NEW YORK — As networks start looking ahead to next season, the ratings of borderline programs, especially ones the webs had high hopes for, raise an interesting dilemma: Is it the show or the timeslot?
For instance, NBC was extremely high on “The Mommies” as part of its cure for Saturday night woes. But the show struggled all year long, managing only a 7.3 rating and 13 share average — 97th place overall, and was usually third in its time period.
So on March 17, NBC gave a rerun of “Mommies” a shot in its ultra-successful Thursday lineup (a repeat made sense since most viewers had not seen it before). The show’s numbers rose accordingly with the high-profile assignment. While the 12.8/21 rating may not be awe-inspiring, it did build on its lead-in, finish 27 th for the week and win the time period.
But on Saturday, March 19, the picture became muddied once again, when the show returned to its regular timeslot and mustered only an 8.6/16 (though once more, it did build on its lead-in). So, the question of whether to return this show to the lineup next fall remains unanswered.
Similarly, “The John Larroquette Show” was highly touted and critically acclaimed but stuck in an impossible timeslot, where it has floundered. Its 8.8/ 13 average is actually higher than what NBC had averaged on Tuesdays at 9 p.m. — against “Roseanne”– but it still is a distant third in the ratings and 83rd overall.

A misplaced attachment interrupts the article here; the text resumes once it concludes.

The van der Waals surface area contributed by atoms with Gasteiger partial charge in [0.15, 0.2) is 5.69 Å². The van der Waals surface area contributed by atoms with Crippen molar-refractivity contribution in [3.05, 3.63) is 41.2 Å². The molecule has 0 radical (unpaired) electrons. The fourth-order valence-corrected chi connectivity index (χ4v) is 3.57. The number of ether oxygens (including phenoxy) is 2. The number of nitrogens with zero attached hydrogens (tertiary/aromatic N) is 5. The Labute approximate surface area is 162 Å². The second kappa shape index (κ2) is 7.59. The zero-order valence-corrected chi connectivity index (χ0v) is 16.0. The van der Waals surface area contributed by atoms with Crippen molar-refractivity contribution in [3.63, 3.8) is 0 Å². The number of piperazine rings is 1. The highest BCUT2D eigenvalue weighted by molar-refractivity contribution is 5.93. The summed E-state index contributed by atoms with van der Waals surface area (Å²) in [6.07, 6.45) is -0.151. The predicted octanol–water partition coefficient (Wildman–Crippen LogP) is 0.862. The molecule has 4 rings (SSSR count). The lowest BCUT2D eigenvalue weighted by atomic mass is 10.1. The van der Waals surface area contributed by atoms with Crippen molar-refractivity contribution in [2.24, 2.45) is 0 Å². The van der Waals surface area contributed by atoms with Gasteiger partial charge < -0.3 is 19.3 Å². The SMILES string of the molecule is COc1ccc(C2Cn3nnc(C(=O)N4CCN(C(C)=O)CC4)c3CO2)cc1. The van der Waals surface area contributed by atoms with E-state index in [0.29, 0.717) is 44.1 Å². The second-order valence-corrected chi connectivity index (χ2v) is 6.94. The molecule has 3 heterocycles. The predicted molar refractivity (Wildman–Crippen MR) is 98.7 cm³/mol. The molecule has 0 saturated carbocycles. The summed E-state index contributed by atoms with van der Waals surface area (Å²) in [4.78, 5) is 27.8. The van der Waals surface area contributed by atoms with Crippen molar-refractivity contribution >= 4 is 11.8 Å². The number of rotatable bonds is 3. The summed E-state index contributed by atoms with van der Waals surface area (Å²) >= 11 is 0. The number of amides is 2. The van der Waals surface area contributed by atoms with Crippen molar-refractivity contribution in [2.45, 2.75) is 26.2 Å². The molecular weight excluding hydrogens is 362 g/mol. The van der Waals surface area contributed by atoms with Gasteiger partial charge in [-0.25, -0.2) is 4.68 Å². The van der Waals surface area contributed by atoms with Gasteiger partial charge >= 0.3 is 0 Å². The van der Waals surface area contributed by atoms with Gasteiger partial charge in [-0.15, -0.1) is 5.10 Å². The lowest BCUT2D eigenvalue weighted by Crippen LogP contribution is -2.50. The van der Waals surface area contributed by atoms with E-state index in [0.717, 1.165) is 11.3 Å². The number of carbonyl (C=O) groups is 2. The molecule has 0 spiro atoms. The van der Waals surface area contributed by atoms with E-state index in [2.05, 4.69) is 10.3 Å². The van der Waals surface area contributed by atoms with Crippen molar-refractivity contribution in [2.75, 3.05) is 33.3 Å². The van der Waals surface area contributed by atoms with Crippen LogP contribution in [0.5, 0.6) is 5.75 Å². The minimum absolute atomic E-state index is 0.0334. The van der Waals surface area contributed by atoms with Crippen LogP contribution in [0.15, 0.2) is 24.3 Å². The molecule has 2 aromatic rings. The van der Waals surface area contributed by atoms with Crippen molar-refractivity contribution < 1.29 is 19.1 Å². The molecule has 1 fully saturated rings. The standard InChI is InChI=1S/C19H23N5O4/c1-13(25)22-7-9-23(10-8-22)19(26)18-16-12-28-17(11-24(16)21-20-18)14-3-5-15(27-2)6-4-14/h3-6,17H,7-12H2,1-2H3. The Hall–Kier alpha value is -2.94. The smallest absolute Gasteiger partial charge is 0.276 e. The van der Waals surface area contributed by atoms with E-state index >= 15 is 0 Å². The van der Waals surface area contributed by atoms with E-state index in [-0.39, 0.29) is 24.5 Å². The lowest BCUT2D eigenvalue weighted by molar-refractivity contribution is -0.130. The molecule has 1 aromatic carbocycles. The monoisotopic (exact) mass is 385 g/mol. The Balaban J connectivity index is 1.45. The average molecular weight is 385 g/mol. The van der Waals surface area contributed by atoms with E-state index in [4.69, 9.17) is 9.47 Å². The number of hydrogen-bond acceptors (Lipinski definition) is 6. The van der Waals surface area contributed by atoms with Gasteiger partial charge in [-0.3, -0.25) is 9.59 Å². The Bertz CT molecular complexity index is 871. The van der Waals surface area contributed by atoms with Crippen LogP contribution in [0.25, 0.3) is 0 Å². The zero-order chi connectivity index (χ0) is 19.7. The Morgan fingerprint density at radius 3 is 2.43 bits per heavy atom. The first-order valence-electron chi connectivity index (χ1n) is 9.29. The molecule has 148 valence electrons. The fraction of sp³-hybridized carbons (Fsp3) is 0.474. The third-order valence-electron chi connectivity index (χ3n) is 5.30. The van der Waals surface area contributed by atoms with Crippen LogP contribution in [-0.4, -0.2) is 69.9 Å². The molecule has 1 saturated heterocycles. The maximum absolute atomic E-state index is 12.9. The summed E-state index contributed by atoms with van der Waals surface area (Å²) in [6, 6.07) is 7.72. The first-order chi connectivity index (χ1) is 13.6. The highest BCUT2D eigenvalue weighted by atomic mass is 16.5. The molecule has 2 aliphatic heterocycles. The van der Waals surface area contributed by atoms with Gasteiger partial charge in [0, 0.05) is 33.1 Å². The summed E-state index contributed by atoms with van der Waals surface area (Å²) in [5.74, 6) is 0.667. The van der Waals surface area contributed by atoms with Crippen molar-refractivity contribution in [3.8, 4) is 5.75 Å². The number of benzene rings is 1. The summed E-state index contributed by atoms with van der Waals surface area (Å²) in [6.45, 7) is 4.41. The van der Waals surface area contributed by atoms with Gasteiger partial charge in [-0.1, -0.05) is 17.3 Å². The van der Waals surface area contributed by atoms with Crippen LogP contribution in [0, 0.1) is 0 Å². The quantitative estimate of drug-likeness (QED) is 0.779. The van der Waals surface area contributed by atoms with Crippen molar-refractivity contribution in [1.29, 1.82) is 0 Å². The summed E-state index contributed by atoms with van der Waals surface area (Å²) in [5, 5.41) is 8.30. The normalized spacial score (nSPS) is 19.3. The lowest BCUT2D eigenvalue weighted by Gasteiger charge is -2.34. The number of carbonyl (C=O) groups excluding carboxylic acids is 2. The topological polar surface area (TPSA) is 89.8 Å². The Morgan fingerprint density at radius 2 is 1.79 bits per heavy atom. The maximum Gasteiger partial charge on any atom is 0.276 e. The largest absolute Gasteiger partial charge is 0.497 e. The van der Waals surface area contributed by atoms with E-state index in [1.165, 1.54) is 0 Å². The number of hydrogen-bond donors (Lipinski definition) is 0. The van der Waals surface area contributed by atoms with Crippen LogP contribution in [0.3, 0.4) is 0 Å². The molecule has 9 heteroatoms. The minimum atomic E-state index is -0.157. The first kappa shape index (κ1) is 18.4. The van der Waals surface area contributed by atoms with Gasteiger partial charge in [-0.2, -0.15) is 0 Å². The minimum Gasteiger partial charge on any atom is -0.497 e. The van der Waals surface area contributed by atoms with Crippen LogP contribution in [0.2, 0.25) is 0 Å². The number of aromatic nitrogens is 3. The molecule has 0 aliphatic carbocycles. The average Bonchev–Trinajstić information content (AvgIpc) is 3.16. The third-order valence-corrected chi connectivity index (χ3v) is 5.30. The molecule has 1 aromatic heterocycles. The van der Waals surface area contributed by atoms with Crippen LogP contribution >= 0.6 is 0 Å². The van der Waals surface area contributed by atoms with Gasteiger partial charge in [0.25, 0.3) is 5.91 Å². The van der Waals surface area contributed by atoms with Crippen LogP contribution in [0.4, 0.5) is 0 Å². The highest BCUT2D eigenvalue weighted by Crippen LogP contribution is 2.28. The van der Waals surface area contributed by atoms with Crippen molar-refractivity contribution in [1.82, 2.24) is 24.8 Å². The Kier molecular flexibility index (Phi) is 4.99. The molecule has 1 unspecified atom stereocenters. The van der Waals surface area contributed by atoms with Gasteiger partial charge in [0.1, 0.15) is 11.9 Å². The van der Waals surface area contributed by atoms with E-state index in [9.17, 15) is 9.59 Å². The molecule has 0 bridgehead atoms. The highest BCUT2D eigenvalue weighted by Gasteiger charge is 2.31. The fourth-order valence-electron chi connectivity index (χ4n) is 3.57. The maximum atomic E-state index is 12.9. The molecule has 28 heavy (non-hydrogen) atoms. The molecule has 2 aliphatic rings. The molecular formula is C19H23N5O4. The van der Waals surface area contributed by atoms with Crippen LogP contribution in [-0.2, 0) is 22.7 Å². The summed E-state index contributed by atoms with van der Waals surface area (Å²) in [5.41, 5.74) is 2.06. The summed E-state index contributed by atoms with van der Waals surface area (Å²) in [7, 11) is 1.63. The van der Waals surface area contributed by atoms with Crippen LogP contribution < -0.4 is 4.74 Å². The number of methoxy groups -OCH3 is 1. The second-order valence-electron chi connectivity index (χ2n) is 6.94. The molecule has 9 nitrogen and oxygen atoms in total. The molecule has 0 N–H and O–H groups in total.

The verdict is still out on the Wednesday night 10 p.m. battle between ABC’s “Turning Point” and CBS’ “48 Hours,” but the competition did get closer as “Point” slipped in the ratings. “Hours” scored an 11.1/19 on March 23, its highest number since “Point” came on the air, while “Point’s” third week was a 14.1/24 — strong enough to win comfortably, but 18% below the previous week’s rating.
Meanwhile, despite warning cries that award shows are losing appeal, the Oscarcast earned a 31.1/49, virtually equalling last year’s 31.2/51 — despite the fact that there was little suspense in the major categories. (That lack of suspense was highlighted by the fact that the best half-hour was 10:00-10:30, 32 .9/49, well before the major awards were announced.) Additionally, ABC’s “Barbara Walters Special,” which has slumped in recent years, earned a 19.1/30, nearly equaling 1993’s 19.2/31.